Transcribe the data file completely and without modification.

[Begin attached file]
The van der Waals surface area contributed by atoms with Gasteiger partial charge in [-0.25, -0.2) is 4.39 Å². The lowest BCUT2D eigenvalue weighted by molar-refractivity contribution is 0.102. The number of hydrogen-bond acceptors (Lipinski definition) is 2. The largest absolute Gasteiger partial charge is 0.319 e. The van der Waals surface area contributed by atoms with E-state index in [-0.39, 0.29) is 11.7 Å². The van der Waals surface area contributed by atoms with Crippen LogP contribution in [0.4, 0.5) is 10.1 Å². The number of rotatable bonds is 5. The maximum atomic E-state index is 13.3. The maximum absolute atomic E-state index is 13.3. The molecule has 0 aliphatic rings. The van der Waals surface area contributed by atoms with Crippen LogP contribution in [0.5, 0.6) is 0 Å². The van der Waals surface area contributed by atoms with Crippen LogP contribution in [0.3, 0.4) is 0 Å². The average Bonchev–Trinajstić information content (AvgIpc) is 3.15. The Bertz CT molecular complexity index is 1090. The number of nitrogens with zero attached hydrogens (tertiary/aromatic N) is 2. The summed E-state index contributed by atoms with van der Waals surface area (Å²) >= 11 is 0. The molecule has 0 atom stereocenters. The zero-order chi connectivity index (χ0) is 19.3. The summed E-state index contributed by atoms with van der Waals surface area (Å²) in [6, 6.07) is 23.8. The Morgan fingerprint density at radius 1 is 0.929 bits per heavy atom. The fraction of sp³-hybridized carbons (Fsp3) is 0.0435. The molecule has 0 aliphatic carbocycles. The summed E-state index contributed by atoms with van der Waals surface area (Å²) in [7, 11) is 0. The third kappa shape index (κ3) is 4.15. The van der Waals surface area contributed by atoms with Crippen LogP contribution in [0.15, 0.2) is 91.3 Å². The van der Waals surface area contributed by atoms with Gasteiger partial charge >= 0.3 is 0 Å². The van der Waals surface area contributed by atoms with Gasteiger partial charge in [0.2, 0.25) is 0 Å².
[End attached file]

The van der Waals surface area contributed by atoms with Gasteiger partial charge in [-0.25, -0.2) is 4.39 Å². The lowest BCUT2D eigenvalue weighted by molar-refractivity contribution is 0.102. The number of hydrogen-bond acceptors (Lipinski definition) is 2. The largest absolute Gasteiger partial charge is 0.319 e. The van der Waals surface area contributed by atoms with E-state index in [-0.39, 0.29) is 11.7 Å². The van der Waals surface area contributed by atoms with Crippen LogP contribution in [0.4, 0.5) is 10.1 Å². The number of rotatable bonds is 5. The maximum atomic E-state index is 13.3. The maximum absolute atomic E-state index is 13.3. The molecule has 0 aliphatic rings. The van der Waals surface area contributed by atoms with Crippen LogP contribution in [0.5, 0.6) is 0 Å². The van der Waals surface area contributed by atoms with Crippen LogP contribution in [0.3, 0.4) is 0 Å². The average Bonchev–Trinajstić information content (AvgIpc) is 3.15. The Bertz CT molecular complexity index is 1090. The number of nitrogens with zero attached hydrogens (tertiary/aromatic N) is 2. The summed E-state index contributed by atoms with van der Waals surface area (Å²) >= 11 is 0. The molecule has 0 atom stereocenters. The zero-order chi connectivity index (χ0) is 19.3. The summed E-state index contributed by atoms with van der Waals surface area (Å²) in [6, 6.07) is 23.8. The Morgan fingerprint density at radius 1 is 0.929 bits per heavy atom. The fraction of sp³-hybridized carbons (Fsp3) is 0.0435. The molecule has 0 aliphatic carbocycles. The summed E-state index contributed by atoms with van der Waals surface area (Å²) in [7, 11) is 0. The third kappa shape index (κ3) is 4.15. The van der Waals surface area contributed by atoms with Crippen LogP contribution in [0.15, 0.2) is 91.3 Å². The van der Waals surface area contributed by atoms with Gasteiger partial charge >= 0.3 is 0 Å². The van der Waals surface area contributed by atoms with Gasteiger partial charge in [0.2, 0.25) is 0 Å².